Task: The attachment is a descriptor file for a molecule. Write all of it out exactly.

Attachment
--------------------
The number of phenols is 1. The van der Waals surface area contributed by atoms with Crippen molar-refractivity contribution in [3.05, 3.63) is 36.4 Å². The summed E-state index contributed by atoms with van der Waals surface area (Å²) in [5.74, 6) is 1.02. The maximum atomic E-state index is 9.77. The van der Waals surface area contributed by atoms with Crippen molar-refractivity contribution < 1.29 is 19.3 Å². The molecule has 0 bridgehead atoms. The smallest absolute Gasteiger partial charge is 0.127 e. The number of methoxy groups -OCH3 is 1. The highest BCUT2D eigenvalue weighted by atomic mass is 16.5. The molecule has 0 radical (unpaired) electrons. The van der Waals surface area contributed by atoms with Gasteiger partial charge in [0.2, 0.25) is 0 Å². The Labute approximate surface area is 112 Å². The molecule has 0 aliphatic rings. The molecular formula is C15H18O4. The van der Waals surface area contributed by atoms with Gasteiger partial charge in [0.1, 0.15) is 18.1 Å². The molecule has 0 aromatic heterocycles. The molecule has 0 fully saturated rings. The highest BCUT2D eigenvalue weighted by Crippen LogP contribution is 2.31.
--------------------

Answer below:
The number of phenols is 1. The van der Waals surface area contributed by atoms with Crippen molar-refractivity contribution in [3.05, 3.63) is 36.4 Å². The summed E-state index contributed by atoms with van der Waals surface area (Å²) in [5.74, 6) is 1.02. The maximum atomic E-state index is 9.77. The van der Waals surface area contributed by atoms with Crippen molar-refractivity contribution < 1.29 is 19.3 Å². The molecule has 0 bridgehead atoms. The smallest absolute Gasteiger partial charge is 0.127 e. The number of methoxy groups -OCH3 is 1. The highest BCUT2D eigenvalue weighted by atomic mass is 16.5. The molecule has 0 radical (unpaired) electrons. The van der Waals surface area contributed by atoms with Gasteiger partial charge in [0.2, 0.25) is 0 Å². The Labute approximate surface area is 112 Å². The molecule has 0 aliphatic rings. The molecular formula is C15H18O4. The van der Waals surface area contributed by atoms with Gasteiger partial charge in [0.1, 0.15) is 18.1 Å². The molecule has 0 aromatic heterocycles. The molecule has 0 fully saturated rings. The highest BCUT2D eigenvalue weighted by Crippen LogP contribution is 2.31.